TUALATIN, Ore. — After the Portland Trail Blazers’ third day of training camp, Moe Harkless’ infectious laugh was an unmistakable sign that he’s happy to be where he is.
After all, he was buried on the bench in Orlando, sometimes not even in uniform last season.
Harkless is used to feeling good in the Blazers’ Tualatin facility, where he’s working to revive a once promising career.
It was here that he had his best pre-draft workout in the summer of 2012.
“I was hitting on all cylinders that day,” he remembers. “I was dunking on people, hitting every shot, it felt good. I’ll never forget that workout.”
It was so good that even when he crosses paths with Toronto’s Terrence Ross — one of several future NBA players in the building that day — he always reminds him of it.
The good play and good vibes continued into the month of September and the first week of camp, where Harkless has wowed teammates and coaches with his abilities.
“He had a very good September,” said head coach Terry Stotts. “I think in camp it has been a continuation too what he did in September.”
Two-time All-Star Damian Lillard said he doesn’t think he or the team have played with an athlete of his caliber. Lillard compared the effortlessness with which he flies to the basket to that of Nicolas Batum, just with “a lot less miles on his body.”
“It’s effortless for him, he’s going up there and dunking in traffic,” Lillard said.
Harkless’ summer with the Puerto Rican National Team helped him as he was being relied upon heavily to be a playmaker along with Dallas guard JJ Barea.
“A lot was asked of us,” Harkless said. “It was important for me to be able to do that after a year of not being able to do that. Especially coming into a situation like this where I will have an opportunity to play and make plays for other people.”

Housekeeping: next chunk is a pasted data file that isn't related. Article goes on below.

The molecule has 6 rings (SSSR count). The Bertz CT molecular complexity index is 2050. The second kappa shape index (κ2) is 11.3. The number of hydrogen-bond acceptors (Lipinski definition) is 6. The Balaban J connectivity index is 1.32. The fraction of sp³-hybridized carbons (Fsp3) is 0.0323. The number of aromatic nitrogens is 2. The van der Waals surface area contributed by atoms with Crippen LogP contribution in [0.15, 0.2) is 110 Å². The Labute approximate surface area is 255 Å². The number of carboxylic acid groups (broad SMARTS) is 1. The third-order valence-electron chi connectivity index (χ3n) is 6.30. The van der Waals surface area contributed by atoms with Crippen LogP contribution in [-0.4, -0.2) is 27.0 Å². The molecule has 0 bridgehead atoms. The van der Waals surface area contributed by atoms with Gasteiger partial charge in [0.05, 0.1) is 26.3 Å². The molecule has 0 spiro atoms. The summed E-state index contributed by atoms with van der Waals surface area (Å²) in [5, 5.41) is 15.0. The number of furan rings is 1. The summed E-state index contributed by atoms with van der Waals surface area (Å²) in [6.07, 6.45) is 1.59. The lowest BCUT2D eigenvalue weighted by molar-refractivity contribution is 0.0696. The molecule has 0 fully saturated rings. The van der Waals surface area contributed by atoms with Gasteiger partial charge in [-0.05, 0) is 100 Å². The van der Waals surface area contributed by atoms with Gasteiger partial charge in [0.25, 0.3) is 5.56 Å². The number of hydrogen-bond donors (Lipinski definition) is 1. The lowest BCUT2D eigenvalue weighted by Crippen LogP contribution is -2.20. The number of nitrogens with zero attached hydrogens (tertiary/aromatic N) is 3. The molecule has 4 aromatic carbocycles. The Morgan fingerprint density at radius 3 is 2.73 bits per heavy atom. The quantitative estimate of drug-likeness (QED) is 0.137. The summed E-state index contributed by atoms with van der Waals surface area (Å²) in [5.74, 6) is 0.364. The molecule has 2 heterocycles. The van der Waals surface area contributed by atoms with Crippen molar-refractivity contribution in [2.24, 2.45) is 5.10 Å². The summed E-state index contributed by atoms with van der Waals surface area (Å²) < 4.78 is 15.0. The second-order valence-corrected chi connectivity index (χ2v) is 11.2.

An ankle injury cut his time with the Boricuas short, keeping him out of the FIBA Americas tournament.
“Even though I hurt my ankle, I was still in shape,” he said. “I came in here and didn’t miss a step.”
While in Orlando last year, he found himself behind Tobias Harris, Aaron Gordon, Evan Fournier and Devyn Marble.
He flew to Los Angeles to clear his mind and re-tool his skills with his trainer Cody Toppert in an attempt to keep his game sharp during the All-Star break. His playing time increased some after the firing of Jacque Vaughn, although the New York City native still got a steady diet of DNPs.
It’s fair to say Stotts’ vision of him handling the ball is a far cry from what he was doing in Orlando.
Stotts has empowered players with little playmaking experience at the NBA level before, Batum again is a player that comes to mind.
“When you have his kind of talent you don’t want to hold back,” Stotts said. “You want to see what he can do.”
Stotts wants Harkless to play positions 2-through-4, run pick-and-rolls and shoot 3-pointers created by Lillard and CJ McCollum.
Stotts has confidence in Harkless’ outside shooting despite shooting a career-worst 18 percent from 3-point range last season.
“We haven’t gotten to his post game yet but that’s something we want to explore as well,” Stotts said.
“He has given me a lot more freedom,” Harkless said. “It feels really good when your coach has that confidence in you. I feel like every player needs that.”
Harkless is back to playing the game the way it’s meant to be played.
“You just go out there and play,” he said. “You don’t think about it, shoot it, pass it, make a play.”
The confidence from the Blazers is there, the only question now is whether Harkless will take advantage.